I love watching the birds at my feeders, which are strategically placed away from potential danger and in such a way that I get a great view from my favorite place to sit and read. I’ll notice all the activity in a peripheral sort of way, but when something unusual happens, or a bird appears that’s out of the ordinary, my attention is immediately focused. I get so much pleasure from watching these beautiful creatures un-noticed, but still close up.
In years past I’ve participated in Cornell University’s “Feeder Watcher Program”, which engages citizen scientists all across America to help compile statistics on songbirds. One year, the observations of individual watchers was used to help monitor and track the spread of an eye infection amongst house finches.
I put out two feeders, each containing just one type of seed: niger thistle and black oil sunflower. Most commercial seed mixes are a waste of money, since much of the seed contained is not of interest to the wild birds. It is interesting to notice how the different birds handle the seeds they take from the feeders. House finches eat the sunflower seeds right at the feeder; they have a special groove in their bill that allows them to crack and remove the shell without dropping the seed meat. Titmice and chickadees will take a seed and then fly off with it to a level branch where they can grip the seed with their toes and crack it open to get at the seed meat. Scrub jays will weigh several seeds before they take the heaviest one; some are eaten, but many are “planted” – stashed away for future consumption. Lots of seeds get dug into the soil in the fall, and dug out again in the spring. And the jays aren’t the only creatures doing this; the gray squirrels are also stashing seeds and acorns.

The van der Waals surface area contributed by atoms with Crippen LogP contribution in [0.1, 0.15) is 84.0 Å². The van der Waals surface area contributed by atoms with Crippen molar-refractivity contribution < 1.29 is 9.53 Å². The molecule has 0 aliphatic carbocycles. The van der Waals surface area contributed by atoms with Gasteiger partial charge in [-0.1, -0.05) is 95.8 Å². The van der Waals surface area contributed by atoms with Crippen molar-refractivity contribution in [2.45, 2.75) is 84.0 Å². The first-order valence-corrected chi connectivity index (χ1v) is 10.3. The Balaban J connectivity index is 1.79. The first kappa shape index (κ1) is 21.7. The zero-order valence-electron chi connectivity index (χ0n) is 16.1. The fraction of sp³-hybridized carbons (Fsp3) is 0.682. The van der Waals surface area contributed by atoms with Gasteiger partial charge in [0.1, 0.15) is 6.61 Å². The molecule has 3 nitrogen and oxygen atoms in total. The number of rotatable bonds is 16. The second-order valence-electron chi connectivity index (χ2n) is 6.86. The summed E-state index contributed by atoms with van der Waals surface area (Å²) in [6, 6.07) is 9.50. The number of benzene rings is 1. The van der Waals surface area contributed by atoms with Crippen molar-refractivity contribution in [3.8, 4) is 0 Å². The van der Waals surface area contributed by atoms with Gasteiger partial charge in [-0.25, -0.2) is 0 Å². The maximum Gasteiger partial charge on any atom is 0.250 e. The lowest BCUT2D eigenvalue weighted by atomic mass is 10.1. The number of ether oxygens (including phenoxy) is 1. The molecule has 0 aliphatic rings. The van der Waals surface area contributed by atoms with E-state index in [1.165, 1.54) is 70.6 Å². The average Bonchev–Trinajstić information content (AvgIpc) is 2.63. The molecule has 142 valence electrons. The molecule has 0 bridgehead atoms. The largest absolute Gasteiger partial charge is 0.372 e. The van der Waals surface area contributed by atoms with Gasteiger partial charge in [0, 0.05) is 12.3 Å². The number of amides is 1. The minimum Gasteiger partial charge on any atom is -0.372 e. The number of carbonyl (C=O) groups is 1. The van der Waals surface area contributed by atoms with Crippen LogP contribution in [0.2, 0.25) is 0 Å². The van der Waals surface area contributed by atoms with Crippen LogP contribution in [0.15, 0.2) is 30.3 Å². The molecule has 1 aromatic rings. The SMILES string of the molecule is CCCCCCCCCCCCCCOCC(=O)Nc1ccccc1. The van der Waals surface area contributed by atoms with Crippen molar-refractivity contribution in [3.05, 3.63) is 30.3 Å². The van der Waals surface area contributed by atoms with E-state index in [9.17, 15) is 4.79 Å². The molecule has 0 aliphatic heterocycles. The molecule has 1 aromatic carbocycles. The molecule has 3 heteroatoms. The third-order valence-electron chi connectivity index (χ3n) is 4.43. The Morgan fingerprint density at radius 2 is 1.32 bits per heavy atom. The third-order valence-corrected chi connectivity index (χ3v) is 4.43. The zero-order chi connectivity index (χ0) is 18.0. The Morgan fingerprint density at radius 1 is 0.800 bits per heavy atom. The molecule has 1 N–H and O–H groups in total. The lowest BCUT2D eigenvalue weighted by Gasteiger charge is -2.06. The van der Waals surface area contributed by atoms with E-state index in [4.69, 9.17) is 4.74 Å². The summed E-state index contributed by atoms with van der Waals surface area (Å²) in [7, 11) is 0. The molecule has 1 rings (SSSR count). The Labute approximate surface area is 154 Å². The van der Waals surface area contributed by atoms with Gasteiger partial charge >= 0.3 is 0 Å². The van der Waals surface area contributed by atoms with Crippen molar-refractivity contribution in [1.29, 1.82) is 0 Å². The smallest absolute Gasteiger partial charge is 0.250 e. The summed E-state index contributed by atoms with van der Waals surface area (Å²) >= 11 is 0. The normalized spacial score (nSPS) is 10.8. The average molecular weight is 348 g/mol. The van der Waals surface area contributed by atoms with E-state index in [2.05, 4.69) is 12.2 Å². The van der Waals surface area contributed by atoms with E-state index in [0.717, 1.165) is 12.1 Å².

BUT, here’s a major problem: Keep in mind that the birdseed we buy is a product of agribusiness, and these days it’s a huge market now worth millions of dollars each year. These are crops that are grown in the typical way of modern, large scale farming – in huge monoculture fields using all sorts of chemical inputs, slowly destroying topsoil and adding more and more pollutants to already stressed natural environments.
AND, it’s important – and ironic – to realize that most likely, natural habitat for birds and a host of other creatures was destroyed or severely compromised in order to grow birdseed for additional food, yes. But really, mainly for the somewhat selfish pleasure of “bird lovers”.
It’s Really all about Habitat!
The best way to provide abundant resources for the birds is to preserve or create and maintain habitat in the wild and in our own gardens. When creating habitat, the single most important resource that a habitat gardener can provide for the birds is thriving and diverse populations of insects. Insects are the foundation of all other life; almost all the songbirds rely on insects to raise their young, and many other birds are insectivorous for at least a portion of the year.
So it goes without saying that every serious habitat gardener creates a Pesticide-Free-Zone. Other than that it’s important to provide a source of clean water, safe cover, nesting materials and safe nesting sites. The best way to do so is by increasing plant diversity, both in species and in forms; trees, shrubs, perennials, vines, and grasses. California native plants are the best providers for native creatures, but carefully selected non-natives can also provide resources. The best habitat plants provide multiple resources.